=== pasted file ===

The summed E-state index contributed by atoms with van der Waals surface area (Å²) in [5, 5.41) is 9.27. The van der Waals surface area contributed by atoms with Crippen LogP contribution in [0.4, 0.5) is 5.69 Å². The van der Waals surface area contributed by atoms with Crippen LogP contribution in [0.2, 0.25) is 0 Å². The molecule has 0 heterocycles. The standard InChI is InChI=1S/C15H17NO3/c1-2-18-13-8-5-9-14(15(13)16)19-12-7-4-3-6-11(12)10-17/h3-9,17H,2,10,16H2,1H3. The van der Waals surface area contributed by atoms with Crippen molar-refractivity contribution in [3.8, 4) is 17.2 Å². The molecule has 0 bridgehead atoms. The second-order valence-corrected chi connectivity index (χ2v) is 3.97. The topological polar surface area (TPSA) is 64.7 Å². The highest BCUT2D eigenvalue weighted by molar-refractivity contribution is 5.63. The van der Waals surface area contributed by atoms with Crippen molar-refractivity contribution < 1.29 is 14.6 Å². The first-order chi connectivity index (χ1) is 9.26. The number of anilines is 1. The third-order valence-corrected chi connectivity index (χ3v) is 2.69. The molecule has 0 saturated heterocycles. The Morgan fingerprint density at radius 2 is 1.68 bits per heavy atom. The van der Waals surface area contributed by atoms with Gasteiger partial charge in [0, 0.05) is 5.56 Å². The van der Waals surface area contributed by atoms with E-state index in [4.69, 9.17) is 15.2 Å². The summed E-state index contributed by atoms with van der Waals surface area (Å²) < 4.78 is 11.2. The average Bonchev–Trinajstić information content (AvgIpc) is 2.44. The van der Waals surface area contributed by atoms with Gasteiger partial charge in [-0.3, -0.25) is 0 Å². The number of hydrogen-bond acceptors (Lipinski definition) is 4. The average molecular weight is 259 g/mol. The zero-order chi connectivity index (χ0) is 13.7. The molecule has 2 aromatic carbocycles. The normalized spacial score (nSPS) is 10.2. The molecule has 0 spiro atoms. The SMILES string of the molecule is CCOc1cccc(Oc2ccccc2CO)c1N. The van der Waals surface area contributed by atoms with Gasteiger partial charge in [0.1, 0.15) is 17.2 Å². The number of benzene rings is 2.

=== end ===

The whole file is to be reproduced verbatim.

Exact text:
The summed E-state index contributed by atoms with van der Waals surface area (Å²) in [5, 5.41) is 9.27. The van der Waals surface area contributed by atoms with Crippen LogP contribution in [0.4, 0.5) is 5.69 Å². The van der Waals surface area contributed by atoms with Crippen LogP contribution in [0.2, 0.25) is 0 Å². The molecule has 0 heterocycles. The standard InChI is InChI=1S/C15H17NO3/c1-2-18-13-8-5-9-14(15(13)16)19-12-7-4-3-6-11(12)10-17/h3-9,17H,2,10,16H2,1H3. The van der Waals surface area contributed by atoms with Crippen molar-refractivity contribution in [3.8, 4) is 17.2 Å². The molecule has 0 bridgehead atoms. The second-order valence-corrected chi connectivity index (χ2v) is 3.97. The topological polar surface area (TPSA) is 64.7 Å². The highest BCUT2D eigenvalue weighted by molar-refractivity contribution is 5.63. The van der Waals surface area contributed by atoms with Crippen molar-refractivity contribution < 1.29 is 14.6 Å². The first-order chi connectivity index (χ1) is 9.26. The number of anilines is 1. The third-order valence-corrected chi connectivity index (χ3v) is 2.69. The molecule has 0 saturated heterocycles. The Morgan fingerprint density at radius 2 is 1.68 bits per heavy atom. The van der Waals surface area contributed by atoms with Gasteiger partial charge in [0, 0.05) is 5.56 Å². The van der Waals surface area contributed by atoms with E-state index in [4.69, 9.17) is 15.2 Å². The summed E-state index contributed by atoms with van der Waals surface area (Å²) < 4.78 is 11.2. The average Bonchev–Trinajstić information content (AvgIpc) is 2.44. The van der Waals surface area contributed by atoms with Gasteiger partial charge in [-0.3, -0.25) is 0 Å². The number of hydrogen-bond acceptors (Lipinski definition) is 4. The average molecular weight is 259 g/mol. The zero-order chi connectivity index (χ0) is 13.7. The molecule has 2 aromatic carbocycles. The normalized spacial score (nSPS) is 10.2. The molecule has 0 spiro atoms. The SMILES string of the molecule is CCOc1cccc(Oc2ccccc2CO)c1N. The van der Waals surface area contributed by atoms with Gasteiger partial charge in [0.1, 0.15) is 17.2 Å². The number of benzene rings is 2.